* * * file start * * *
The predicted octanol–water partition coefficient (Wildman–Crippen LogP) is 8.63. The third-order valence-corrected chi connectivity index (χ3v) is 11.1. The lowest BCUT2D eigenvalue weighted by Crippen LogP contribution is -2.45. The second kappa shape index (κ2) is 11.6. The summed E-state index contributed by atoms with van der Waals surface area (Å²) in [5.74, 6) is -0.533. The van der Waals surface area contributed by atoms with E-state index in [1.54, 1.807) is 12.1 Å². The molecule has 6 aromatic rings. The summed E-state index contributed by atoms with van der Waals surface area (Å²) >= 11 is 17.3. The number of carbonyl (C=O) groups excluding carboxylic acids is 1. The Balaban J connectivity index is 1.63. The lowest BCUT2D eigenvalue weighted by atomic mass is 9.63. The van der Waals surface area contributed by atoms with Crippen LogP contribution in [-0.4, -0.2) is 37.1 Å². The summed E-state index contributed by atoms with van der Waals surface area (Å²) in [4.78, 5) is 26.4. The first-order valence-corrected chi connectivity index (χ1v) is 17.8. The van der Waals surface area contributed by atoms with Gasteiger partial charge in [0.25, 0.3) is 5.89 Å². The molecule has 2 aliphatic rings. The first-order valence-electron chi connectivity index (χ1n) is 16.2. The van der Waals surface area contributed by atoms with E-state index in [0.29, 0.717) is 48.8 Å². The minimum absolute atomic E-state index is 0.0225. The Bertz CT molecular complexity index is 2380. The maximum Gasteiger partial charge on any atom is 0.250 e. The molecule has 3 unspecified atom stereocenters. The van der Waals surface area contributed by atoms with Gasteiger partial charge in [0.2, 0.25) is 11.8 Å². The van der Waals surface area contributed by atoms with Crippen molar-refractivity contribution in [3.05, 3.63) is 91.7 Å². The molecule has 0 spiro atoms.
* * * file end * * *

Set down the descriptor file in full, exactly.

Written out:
The predicted octanol–water partition coefficient (Wildman–Crippen LogP) is 8.63. The third-order valence-corrected chi connectivity index (χ3v) is 11.1. The lowest BCUT2D eigenvalue weighted by Crippen LogP contribution is -2.45. The second kappa shape index (κ2) is 11.6. The summed E-state index contributed by atoms with van der Waals surface area (Å²) in [5.74, 6) is -0.533. The van der Waals surface area contributed by atoms with E-state index in [1.54, 1.807) is 12.1 Å². The molecule has 6 aromatic rings. The summed E-state index contributed by atoms with van der Waals surface area (Å²) >= 11 is 17.3. The number of carbonyl (C=O) groups excluding carboxylic acids is 1. The Balaban J connectivity index is 1.63. The lowest BCUT2D eigenvalue weighted by atomic mass is 9.63. The van der Waals surface area contributed by atoms with Crippen LogP contribution in [-0.4, -0.2) is 37.1 Å². The summed E-state index contributed by atoms with van der Waals surface area (Å²) in [4.78, 5) is 26.4. The first-order valence-corrected chi connectivity index (χ1v) is 17.8. The van der Waals surface area contributed by atoms with Gasteiger partial charge in [0.25, 0.3) is 5.89 Å². The molecule has 2 aliphatic rings. The first-order valence-electron chi connectivity index (χ1n) is 16.2. The van der Waals surface area contributed by atoms with E-state index in [0.29, 0.717) is 48.8 Å². The minimum absolute atomic E-state index is 0.0225. The Bertz CT molecular complexity index is 2380. The maximum Gasteiger partial charge on any atom is 0.250 e. The molecule has 3 unspecified atom stereocenters. The van der Waals surface area contributed by atoms with Gasteiger partial charge in [0.2, 0.25) is 11.8 Å². The van der Waals surface area contributed by atoms with Crippen molar-refractivity contribution in [3.05, 3.63) is 91.7 Å². The molecule has 0 spiro atoms.